US courts have applied 11 federal judicial rulings in patent cases due to filings that were deemed to be “abstract” and not able to be patented as a result.
The cases targeted Internet behemoths such as Google, Amazon and many others and relate to Section 101 of US patent law that governs whether or not a patent is “abstract”.
Cases have accelerated in number since a US Supreme Court decision on 26 June in the Alice v. CLS Bank case that was expected to have an impact, however, the number of rulings being cast down is stronger than originally thought.
"The courts are sending a pretty clear message: you can't take a commonplace human activity, do it with a computer, and call that a patentable invention," said Tim Lee from Vox Media, according to Ars Technica.
Lee’s list only shows the cases that failed under Section 101 and large numbers of the patents being ruled out by this law are so-called “do it on a computer” patents that take every day activities and apply extensive computer terminology to them.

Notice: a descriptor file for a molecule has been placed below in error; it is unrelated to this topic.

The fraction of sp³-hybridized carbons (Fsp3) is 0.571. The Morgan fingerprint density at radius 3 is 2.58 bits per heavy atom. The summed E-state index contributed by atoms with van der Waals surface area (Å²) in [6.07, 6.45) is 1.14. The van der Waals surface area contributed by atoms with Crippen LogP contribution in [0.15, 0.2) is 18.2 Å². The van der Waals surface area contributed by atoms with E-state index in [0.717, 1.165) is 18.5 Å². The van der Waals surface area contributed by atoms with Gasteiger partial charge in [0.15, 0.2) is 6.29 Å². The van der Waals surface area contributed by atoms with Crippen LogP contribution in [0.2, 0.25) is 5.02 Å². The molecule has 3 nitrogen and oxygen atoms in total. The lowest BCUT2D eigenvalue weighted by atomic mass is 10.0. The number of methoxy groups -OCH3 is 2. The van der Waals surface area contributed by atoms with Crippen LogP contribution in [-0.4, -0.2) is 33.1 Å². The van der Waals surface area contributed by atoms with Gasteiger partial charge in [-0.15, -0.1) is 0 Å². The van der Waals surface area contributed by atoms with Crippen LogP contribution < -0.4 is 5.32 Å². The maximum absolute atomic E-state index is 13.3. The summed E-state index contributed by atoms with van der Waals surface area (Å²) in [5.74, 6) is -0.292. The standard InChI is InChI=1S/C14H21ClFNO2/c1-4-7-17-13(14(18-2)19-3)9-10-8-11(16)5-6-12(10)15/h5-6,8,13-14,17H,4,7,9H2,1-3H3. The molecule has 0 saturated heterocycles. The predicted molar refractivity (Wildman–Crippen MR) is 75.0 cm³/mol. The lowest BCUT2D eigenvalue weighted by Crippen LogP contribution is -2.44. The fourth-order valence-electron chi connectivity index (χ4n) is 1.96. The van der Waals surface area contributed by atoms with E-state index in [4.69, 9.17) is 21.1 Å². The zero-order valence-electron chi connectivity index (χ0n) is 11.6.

Some of the patent rulings that are among the 11 include the Digitech case that saw a unit of Acacia Research Corporation try to use a mid-1990s Polaroid patent to sue 31 different camera companies and was eventually put to bed by the Federal Circuit court on 17 July.
The “computer bingo” patent is another that bit the dust as well as a Delaware court that threw out a patent on a computer system for “upselling” that was used to target Amazon.
Fast-forward to this month and two cases against Google were also dismissed including one that talked of a method to use a computer “to facilitate the exchange of identity between two anonymous parties,” the court reporting that each step was performed by human head hunters.
The second case was brought by BuySafe that tried to claim patent right over the concept of using a computer to issue surety bonds, the judge pointing out that it has been around since ancient times.
Every Penny Counts, a notorious patent troll, is also on the list of offending firms that is made up almost entirely of those firms that have no business except from bringing patent lawsuits.